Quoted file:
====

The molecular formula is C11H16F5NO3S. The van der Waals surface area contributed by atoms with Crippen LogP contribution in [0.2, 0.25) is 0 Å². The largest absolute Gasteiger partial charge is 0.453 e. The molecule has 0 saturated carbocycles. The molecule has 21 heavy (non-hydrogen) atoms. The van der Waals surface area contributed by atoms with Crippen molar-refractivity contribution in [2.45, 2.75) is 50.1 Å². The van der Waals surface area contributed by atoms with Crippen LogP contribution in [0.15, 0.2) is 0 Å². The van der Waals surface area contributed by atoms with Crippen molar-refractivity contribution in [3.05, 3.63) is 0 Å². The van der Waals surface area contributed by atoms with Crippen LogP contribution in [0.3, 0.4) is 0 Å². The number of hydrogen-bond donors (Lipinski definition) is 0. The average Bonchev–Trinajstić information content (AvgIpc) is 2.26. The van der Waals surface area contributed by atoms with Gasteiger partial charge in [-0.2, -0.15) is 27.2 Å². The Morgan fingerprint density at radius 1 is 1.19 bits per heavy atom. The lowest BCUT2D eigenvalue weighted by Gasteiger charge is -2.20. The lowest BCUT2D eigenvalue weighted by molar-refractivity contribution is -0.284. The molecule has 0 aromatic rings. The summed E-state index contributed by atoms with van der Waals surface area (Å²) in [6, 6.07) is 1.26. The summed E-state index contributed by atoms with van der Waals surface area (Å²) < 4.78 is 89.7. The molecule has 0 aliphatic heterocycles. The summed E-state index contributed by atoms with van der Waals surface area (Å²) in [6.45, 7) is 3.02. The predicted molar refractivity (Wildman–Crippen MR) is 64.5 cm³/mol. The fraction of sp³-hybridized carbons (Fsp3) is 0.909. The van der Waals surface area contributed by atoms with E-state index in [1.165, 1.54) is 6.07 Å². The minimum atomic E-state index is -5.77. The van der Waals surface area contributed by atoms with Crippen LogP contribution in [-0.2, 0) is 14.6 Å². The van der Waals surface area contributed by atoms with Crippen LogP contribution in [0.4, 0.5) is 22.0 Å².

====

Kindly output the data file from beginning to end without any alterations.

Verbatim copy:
The molecular formula is C11H16F5NO3S. The van der Waals surface area contributed by atoms with Crippen LogP contribution in [0.2, 0.25) is 0 Å². The largest absolute Gasteiger partial charge is 0.453 e. The molecule has 0 saturated carbocycles. The molecule has 21 heavy (non-hydrogen) atoms. The van der Waals surface area contributed by atoms with Crippen molar-refractivity contribution in [2.45, 2.75) is 50.1 Å². The van der Waals surface area contributed by atoms with Crippen LogP contribution in [0.15, 0.2) is 0 Å². The van der Waals surface area contributed by atoms with Crippen molar-refractivity contribution in [3.05, 3.63) is 0 Å². The van der Waals surface area contributed by atoms with Crippen LogP contribution in [0.3, 0.4) is 0 Å². The number of hydrogen-bond donors (Lipinski definition) is 0. The average Bonchev–Trinajstić information content (AvgIpc) is 2.26. The van der Waals surface area contributed by atoms with Gasteiger partial charge in [-0.2, -0.15) is 27.2 Å². The Morgan fingerprint density at radius 1 is 1.19 bits per heavy atom. The lowest BCUT2D eigenvalue weighted by Gasteiger charge is -2.20. The lowest BCUT2D eigenvalue weighted by molar-refractivity contribution is -0.284. The molecule has 0 aromatic rings. The summed E-state index contributed by atoms with van der Waals surface area (Å²) in [6, 6.07) is 1.26. The summed E-state index contributed by atoms with van der Waals surface area (Å²) < 4.78 is 89.7. The molecule has 0 aliphatic heterocycles. The summed E-state index contributed by atoms with van der Waals surface area (Å²) in [6.45, 7) is 3.02. The predicted molar refractivity (Wildman–Crippen MR) is 64.5 cm³/mol. The fraction of sp³-hybridized carbons (Fsp3) is 0.909. The van der Waals surface area contributed by atoms with E-state index in [1.165, 1.54) is 6.07 Å². The minimum atomic E-state index is -5.77. The van der Waals surface area contributed by atoms with Crippen LogP contribution in [-0.2, 0) is 14.6 Å². The van der Waals surface area contributed by atoms with Crippen LogP contribution in [0.4, 0.5) is 22.0 Å².